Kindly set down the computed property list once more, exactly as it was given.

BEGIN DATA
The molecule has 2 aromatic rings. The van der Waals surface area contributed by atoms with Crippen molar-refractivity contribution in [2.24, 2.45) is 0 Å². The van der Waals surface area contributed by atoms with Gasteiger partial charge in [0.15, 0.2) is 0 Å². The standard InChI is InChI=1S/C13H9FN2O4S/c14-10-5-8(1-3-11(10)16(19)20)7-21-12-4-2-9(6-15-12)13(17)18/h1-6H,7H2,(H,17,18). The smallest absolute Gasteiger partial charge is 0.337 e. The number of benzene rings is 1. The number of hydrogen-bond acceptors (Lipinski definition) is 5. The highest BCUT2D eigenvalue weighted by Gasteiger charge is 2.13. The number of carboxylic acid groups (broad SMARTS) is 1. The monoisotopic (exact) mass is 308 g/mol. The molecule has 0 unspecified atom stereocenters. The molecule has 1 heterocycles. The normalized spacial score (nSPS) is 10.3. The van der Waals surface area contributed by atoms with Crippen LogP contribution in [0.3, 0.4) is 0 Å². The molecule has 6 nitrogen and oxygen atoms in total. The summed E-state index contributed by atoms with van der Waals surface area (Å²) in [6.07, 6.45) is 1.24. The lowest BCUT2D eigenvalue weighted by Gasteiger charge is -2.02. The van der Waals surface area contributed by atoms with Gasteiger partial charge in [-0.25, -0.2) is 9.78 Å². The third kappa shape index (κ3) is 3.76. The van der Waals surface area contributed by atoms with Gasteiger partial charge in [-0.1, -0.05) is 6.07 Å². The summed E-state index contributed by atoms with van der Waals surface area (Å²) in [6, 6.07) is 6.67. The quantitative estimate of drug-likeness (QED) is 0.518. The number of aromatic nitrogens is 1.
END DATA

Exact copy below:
The molecule has 2 aromatic rings. The van der Waals surface area contributed by atoms with Crippen molar-refractivity contribution in [2.24, 2.45) is 0 Å². The van der Waals surface area contributed by atoms with Gasteiger partial charge in [0.15, 0.2) is 0 Å². The standard InChI is InChI=1S/C13H9FN2O4S/c14-10-5-8(1-3-11(10)16(19)20)7-21-12-4-2-9(6-15-12)13(17)18/h1-6H,7H2,(H,17,18). The smallest absolute Gasteiger partial charge is 0.337 e. The number of benzene rings is 1. The number of hydrogen-bond acceptors (Lipinski definition) is 5. The highest BCUT2D eigenvalue weighted by Gasteiger charge is 2.13. The number of carboxylic acid groups (broad SMARTS) is 1. The monoisotopic (exact) mass is 308 g/mol. The molecule has 0 unspecified atom stereocenters. The molecule has 1 heterocycles. The normalized spacial score (nSPS) is 10.3. The van der Waals surface area contributed by atoms with Crippen LogP contribution in [0.3, 0.4) is 0 Å². The molecule has 6 nitrogen and oxygen atoms in total. The summed E-state index contributed by atoms with van der Waals surface area (Å²) in [6.07, 6.45) is 1.24. The lowest BCUT2D eigenvalue weighted by Gasteiger charge is -2.02. The van der Waals surface area contributed by atoms with Gasteiger partial charge in [-0.25, -0.2) is 9.78 Å². The third kappa shape index (κ3) is 3.76. The van der Waals surface area contributed by atoms with Gasteiger partial charge in [-0.1, -0.05) is 6.07 Å². The summed E-state index contributed by atoms with van der Waals surface area (Å²) in [6, 6.07) is 6.67. The quantitative estimate of drug-likeness (QED) is 0.518. The number of aromatic nitrogens is 1.